One surprise in the data was a nine-point gender divide. Two-thirds of men either strongly (37%) or somewhat (29%) agree with the the policy, but only 57% of Mormon women do.

In fact, 28% of active Mormon women “strongly disagree” with the policy about children — a 10-point jump from the men who say they strongly disagree. Another 14% of women “somewhat disagree.”

Considering that this is a policy that Elder Russell M. Nelson spoke of as “revelation from the Lord” in early 2016, it’s significant that 42% of active Mormon women — women we know from other data points are very orthodox in indices of religious belief — say they disagree.

Former Mormons

A final observation: If active Mormons either strongly or somewhat agree with the LGBT policy, the opposite can be said for our smaller sample of former or inactive Mormons: Most of them hate it.

Sixty-nine percent of former Mormons either strongly or somewhat disagree with branding same-sex couples as apostates, and 77% disagree with barring those couples’ children from blessings and baptisms.

In both cases, the respondents who said they “strongly” disagree far outweighed the more tepid “somewhat” disagreement.

Former Mormons on LGBT policy 2

One interesting difference among the former Mormons is that for them, it’s not Millennials who are leading the way toward a gentler stance toward LGBT individuals; All generations in the former Mormon data have negative feelings toward both halves of the policy. In fact, the oldest former Mormons had some of the highest rates of disagreement with banning children from infant blessings and baptism.

Here’s something I wish we had asked in the survey but didn’t: how many people in the former Mormon sample became former Mormons because of this policy.


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*February 16, 2017: This post was updated to reflect the percentages after “weighting,” a statistical technique that allows researchers to more accurately reflect a representative population.

(Jana Riess writes the “Flunking Sainthood” column for RNS and is working on “The Next Mormons,” a book project that includes a survey of Mormon attitudes on a host of issues)

About the author

Jana Riess

Senior columnist Jana Riess is the author of many books, including "The Prayer Wheel" (Random House/Convergent, 2018) and "The Next Mormons: How Millennials Are Changing the LDS Church" (Oxford University Press, 2019). She has a PhD in American religious history from Columbia University.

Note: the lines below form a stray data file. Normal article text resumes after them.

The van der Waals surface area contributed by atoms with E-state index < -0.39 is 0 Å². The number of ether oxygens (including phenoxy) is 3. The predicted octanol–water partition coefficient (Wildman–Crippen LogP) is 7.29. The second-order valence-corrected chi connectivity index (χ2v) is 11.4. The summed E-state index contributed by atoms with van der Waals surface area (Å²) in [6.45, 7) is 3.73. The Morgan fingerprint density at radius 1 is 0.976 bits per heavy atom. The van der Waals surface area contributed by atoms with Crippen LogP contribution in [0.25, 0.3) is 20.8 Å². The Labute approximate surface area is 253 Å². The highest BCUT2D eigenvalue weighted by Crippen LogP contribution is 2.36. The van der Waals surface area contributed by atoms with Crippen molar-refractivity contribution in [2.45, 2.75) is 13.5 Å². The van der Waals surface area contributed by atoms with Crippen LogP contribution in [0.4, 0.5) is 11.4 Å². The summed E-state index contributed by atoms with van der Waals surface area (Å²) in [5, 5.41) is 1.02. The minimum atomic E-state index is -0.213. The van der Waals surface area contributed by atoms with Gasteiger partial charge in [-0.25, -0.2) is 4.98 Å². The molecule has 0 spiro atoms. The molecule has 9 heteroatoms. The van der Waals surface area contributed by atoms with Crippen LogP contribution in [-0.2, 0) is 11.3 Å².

32 Comments

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  • Most Mormons agreeing with the exclusion policy is something of a joke. The Mormons who didn’t agree with it LEFT, thereby ceasing to be Mormons. So of course those who stayed agree.

  • Count me among those who left the LDS Church because of this policy and the church’s treatment of LGBT people in general.

  • I was inactive for 2 years before the policy came out and didn’t have plans to return. When I heard about the policy last year it got me motivated enough to do the paperwork to remove myself and my family from the church records. This policy is so dehumanizing.

  • Jana, thanks for sharing this data. This is really important. I do think you missed one of the key observations, however. Is there any other point of our practice so closely tied to doctrine where anything like 28% of ACTIVE Mormons disagree with the Brethren? I don’t think there is anything close. In Mormondom, this constitutes a huge disagreement among the followers.

  • As an outsider, I see this policy as being akin to “dark skin is a curse from God”. It’s astounding that people still proclaim and obey such policies.

  • I think the LDS Church’s policies regarding LGBT are simple, straightforward, and fair. Moreover, I believe they are inspired.